Meet the ‘tradwife’: Hates feminism and serves her husband
For years - well, between six and seven decades - plenty of men have been yearning for a return to the 1950s. A time when no one bugged them about the gender pay gap and dinner was on the table by 6.30 every night.
Now a bevy of women have joined those men. They want to don aprons, spend their afternoons baking, and be the only ones who ever get to scrub the toilet.
They dream of Hoovering in heels, putting on a pretty pinafore, putting their husbands and children first, and learning how to elegantly blow their noses.
They're calling themselves "tradwives" - a mashup of "traditional wives". Don't mistake them for stay-at-home mothers, or today's housewives. Or women on maternity leave or women who just prefer staying home with the kids or who kind of have to because it's not worth paying for childcare.
These women actively embrace subservience. It's as though Jordan Peterson and Bettina Arndt got together and baked them out of red velvet cake dough. And put a cute little love heart on top.
The United Kingdom's Alena Kate Pettitt is the perfectly made-up face of the movement. She told a BBC documentary that "husbands must always come first". And lucky Alena, her mister gives her a "little something for herself" so she doesn't always have to ask for money. Women should submit to men, spoil them "like it's 1959",' she says.
In the 1950s, women had bugger-all options for contraception, they were allowed to get raped in marriage, domestic violence was even more hidden than it is today - oh, and it was much trickier to get a divorce.
Yet somehow these women are putting on their sepia-toned nostalgia glasses and wishing they could go back.
"Our aprons are our superhero capes!" one cried on Twitter this week.
"The term #tradwife is trending because there's value to be reclaimed in being a wife, and a mother," said another.
"The tag works because it comes to women first hand: unlike 'housewife' and 'SAHM', there's no such thing as 'just' a tradwife. It's simply, Tradwife."
If you try to delve into the history of the movement, you swiftly bump into reports that these baby makers were borne of the white nationalist movement. You can see the similarities - a rejection of modern life with all its strident demands for freedom and equality.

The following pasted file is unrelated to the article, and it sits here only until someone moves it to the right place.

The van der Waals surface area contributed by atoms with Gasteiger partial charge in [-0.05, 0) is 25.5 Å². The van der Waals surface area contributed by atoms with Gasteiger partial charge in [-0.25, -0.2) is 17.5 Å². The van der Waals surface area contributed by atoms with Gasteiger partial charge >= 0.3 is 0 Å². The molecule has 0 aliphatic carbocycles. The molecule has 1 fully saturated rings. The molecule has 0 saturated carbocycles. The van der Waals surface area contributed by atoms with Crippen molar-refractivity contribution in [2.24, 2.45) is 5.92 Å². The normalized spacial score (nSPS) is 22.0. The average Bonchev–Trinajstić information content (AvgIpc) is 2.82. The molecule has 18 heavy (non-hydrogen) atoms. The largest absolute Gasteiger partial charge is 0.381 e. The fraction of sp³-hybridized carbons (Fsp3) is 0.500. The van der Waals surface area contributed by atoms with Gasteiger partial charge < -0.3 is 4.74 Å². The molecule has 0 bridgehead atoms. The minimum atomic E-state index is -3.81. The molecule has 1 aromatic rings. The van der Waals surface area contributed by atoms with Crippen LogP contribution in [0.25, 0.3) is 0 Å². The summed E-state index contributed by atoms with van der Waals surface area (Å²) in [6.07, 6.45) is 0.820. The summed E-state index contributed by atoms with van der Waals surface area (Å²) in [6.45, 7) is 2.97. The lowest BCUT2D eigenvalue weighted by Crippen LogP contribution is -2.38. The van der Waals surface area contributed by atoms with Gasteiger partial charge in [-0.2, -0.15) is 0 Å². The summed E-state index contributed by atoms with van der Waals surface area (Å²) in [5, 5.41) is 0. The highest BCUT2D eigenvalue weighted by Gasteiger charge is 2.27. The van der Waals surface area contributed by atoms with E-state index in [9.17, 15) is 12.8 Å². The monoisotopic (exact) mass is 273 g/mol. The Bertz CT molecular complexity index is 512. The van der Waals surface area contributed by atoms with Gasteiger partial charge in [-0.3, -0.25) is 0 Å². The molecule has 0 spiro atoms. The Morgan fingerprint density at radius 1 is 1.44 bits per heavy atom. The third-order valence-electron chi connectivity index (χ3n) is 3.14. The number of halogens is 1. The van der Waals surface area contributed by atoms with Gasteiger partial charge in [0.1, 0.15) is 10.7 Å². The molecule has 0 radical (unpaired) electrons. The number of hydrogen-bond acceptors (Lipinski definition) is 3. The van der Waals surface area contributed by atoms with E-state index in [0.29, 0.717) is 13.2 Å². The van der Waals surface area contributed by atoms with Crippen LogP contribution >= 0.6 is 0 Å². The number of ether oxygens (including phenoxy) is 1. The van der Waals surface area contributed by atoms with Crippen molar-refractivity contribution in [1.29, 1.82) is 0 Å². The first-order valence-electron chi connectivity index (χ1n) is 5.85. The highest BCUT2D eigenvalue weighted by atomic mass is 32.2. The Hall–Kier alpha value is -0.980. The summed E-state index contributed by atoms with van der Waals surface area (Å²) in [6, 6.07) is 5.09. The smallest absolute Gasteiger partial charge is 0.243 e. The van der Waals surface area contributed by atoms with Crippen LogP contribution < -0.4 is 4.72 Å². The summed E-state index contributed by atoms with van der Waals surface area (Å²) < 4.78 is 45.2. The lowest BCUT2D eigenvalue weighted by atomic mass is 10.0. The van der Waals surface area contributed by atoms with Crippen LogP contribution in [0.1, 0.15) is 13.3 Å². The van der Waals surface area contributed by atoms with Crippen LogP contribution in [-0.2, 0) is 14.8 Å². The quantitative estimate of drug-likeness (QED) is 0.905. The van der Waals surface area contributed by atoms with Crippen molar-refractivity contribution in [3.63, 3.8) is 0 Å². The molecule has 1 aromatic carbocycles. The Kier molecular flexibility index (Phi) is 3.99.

The Aussie Nationalist Blog talks about a "battle for survival", because the author sees criticism of tradwives as an attack on people who want to have white babies.
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I have four daughters...so I’m raising them to be ladies in hopes that someday they will marry gentlemen.❤️ (PS I also have 2 gentlemen-in-training.😍) #traditionalvalues #etiquette #chivalryisnotdead #makewomengreatagain #femininenotfeminist #manners #tradwife #tradlife #homemaker #vintagehomemaking #vintagehhousewife #traditionalhousewife #1950shousewife #sahm #motherhood #womanhood #femininity #ladieslikeus #traditionalfamily #fatherhood #simplicity
A Voice For Men, the toxic anti-feminist hate group, can't decide what to think.
In one blog an author writes it's a "no-brainer" that women would "be more happy in a traditional role-play", but that it's men who need the freedom to do what they want.
Meanwhile, in a separate piece, some poor guy busts his guts twisting it into a story about "typical slave husbands" being manipulated by women into servitude.
(I wonder if there's a chapter on slave husbands in the Good House Wife's Guide).
Are these women yearning for an imaginary past where life was simple and good? Or are they part of the backlash against feminism, and the ongoing impossibility of work/life balance for women?
Or is there another reason?
Academics Catherine Rottenberg (an Associate Professor at the University of Nottingham) and Shani Orgad (Media and CommunicationsProfessor at the London School of Economics and Political Science) point out what seems to be a highly polished piece of hypocrisy: "Tradwives … have become successful entrepreneurs who monetise their trad-wifehood," they wrote in The Conversation.
"The movement, more generally, depends on savvy entrepreneurial women like those who, through their social media activities, classes, courses, advice books, and products, advocate and popularise trade wifehood as a desirable choice and identity."
And it's true. They're running sophisticated websites, publishing blogs and books, filling up social media with pictures of styled selfies and buns in ovens. They're on YouTube, Pinterest and Instagram.
If it wasn't for the submission, it'd just be another terribly modern phenomenon.